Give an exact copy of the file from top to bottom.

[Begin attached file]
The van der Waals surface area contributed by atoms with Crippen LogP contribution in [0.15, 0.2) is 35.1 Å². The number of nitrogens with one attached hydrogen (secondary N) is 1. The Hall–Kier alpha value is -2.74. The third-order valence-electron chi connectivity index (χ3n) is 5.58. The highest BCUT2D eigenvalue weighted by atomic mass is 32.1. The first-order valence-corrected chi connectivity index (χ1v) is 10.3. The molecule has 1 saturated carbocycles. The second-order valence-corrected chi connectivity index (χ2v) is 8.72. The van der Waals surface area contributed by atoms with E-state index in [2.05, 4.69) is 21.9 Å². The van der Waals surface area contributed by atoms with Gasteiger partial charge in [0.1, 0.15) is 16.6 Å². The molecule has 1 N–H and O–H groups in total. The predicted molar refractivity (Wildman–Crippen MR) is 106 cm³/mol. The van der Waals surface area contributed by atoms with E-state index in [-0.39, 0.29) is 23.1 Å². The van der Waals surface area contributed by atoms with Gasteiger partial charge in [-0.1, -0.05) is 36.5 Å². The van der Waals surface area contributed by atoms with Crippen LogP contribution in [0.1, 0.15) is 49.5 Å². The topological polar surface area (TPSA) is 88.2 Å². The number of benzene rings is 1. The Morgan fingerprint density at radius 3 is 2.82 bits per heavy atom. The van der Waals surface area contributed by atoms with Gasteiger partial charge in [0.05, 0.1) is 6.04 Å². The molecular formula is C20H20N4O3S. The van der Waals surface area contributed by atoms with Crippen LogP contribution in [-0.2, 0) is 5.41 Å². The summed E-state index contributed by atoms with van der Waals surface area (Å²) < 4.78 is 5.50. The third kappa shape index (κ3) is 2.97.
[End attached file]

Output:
The van der Waals surface area contributed by atoms with Crippen LogP contribution in [0.15, 0.2) is 35.1 Å². The number of nitrogens with one attached hydrogen (secondary N) is 1. The Hall–Kier alpha value is -2.74. The third-order valence-electron chi connectivity index (χ3n) is 5.58. The highest BCUT2D eigenvalue weighted by atomic mass is 32.1. The first-order valence-corrected chi connectivity index (χ1v) is 10.3. The molecule has 1 saturated carbocycles. The second-order valence-corrected chi connectivity index (χ2v) is 8.72. The van der Waals surface area contributed by atoms with E-state index in [2.05, 4.69) is 21.9 Å². The van der Waals surface area contributed by atoms with Gasteiger partial charge in [0.1, 0.15) is 16.6 Å². The molecule has 1 N–H and O–H groups in total. The predicted molar refractivity (Wildman–Crippen MR) is 106 cm³/mol. The van der Waals surface area contributed by atoms with E-state index in [-0.39, 0.29) is 23.1 Å². The van der Waals surface area contributed by atoms with Gasteiger partial charge in [-0.1, -0.05) is 36.5 Å². The van der Waals surface area contributed by atoms with Crippen LogP contribution in [0.1, 0.15) is 49.5 Å². The topological polar surface area (TPSA) is 88.2 Å². The number of benzene rings is 1. The Morgan fingerprint density at radius 3 is 2.82 bits per heavy atom. The van der Waals surface area contributed by atoms with Gasteiger partial charge in [0.05, 0.1) is 6.04 Å². The molecular formula is C20H20N4O3S. The van der Waals surface area contributed by atoms with Crippen LogP contribution in [-0.2, 0) is 5.41 Å². The summed E-state index contributed by atoms with van der Waals surface area (Å²) < 4.78 is 5.50. The third kappa shape index (κ3) is 2.97.